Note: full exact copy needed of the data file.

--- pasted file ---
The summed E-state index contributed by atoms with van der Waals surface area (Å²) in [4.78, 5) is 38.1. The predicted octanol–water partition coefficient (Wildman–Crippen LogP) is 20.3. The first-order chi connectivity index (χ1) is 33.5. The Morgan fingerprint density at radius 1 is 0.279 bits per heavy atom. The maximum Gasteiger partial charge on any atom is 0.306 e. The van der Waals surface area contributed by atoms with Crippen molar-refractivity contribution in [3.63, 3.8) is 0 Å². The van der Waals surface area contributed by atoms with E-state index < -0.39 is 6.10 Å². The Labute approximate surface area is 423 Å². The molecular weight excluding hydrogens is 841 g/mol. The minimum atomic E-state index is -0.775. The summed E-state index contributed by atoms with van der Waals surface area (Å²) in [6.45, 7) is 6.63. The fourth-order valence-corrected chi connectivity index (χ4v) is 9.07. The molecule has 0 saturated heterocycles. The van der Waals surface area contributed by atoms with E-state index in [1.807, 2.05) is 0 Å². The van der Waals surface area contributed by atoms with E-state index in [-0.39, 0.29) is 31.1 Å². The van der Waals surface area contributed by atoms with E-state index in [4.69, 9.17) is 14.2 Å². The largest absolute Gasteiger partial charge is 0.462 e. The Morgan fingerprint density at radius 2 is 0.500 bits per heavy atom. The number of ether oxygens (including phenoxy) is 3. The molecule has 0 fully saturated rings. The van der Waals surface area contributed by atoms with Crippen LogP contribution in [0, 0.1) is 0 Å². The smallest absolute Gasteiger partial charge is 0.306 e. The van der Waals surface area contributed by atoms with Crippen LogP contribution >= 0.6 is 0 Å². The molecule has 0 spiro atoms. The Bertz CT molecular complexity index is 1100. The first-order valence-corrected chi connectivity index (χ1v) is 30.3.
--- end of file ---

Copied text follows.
The summed E-state index contributed by atoms with van der Waals surface area (Å²) in [4.78, 5) is 38.1. The predicted octanol–water partition coefficient (Wildman–Crippen LogP) is 20.3. The first-order chi connectivity index (χ1) is 33.5. The Morgan fingerprint density at radius 1 is 0.279 bits per heavy atom. The maximum Gasteiger partial charge on any atom is 0.306 e. The van der Waals surface area contributed by atoms with Crippen molar-refractivity contribution in [3.63, 3.8) is 0 Å². The van der Waals surface area contributed by atoms with E-state index < -0.39 is 6.10 Å². The Labute approximate surface area is 423 Å². The molecular weight excluding hydrogens is 841 g/mol. The minimum atomic E-state index is -0.775. The summed E-state index contributed by atoms with van der Waals surface area (Å²) in [6.45, 7) is 6.63. The fourth-order valence-corrected chi connectivity index (χ4v) is 9.07. The molecule has 0 saturated heterocycles. The van der Waals surface area contributed by atoms with E-state index in [1.807, 2.05) is 0 Å². The van der Waals surface area contributed by atoms with E-state index in [-0.39, 0.29) is 31.1 Å². The van der Waals surface area contributed by atoms with E-state index in [4.69, 9.17) is 14.2 Å². The largest absolute Gasteiger partial charge is 0.462 e. The Morgan fingerprint density at radius 2 is 0.500 bits per heavy atom. The number of ether oxygens (including phenoxy) is 3. The molecule has 0 fully saturated rings. The van der Waals surface area contributed by atoms with Crippen LogP contribution in [0, 0.1) is 0 Å². The smallest absolute Gasteiger partial charge is 0.306 e. The van der Waals surface area contributed by atoms with Crippen LogP contribution >= 0.6 is 0 Å². The molecule has 0 spiro atoms. The Bertz CT molecular complexity index is 1100. The first-order valence-corrected chi connectivity index (χ1v) is 30.3.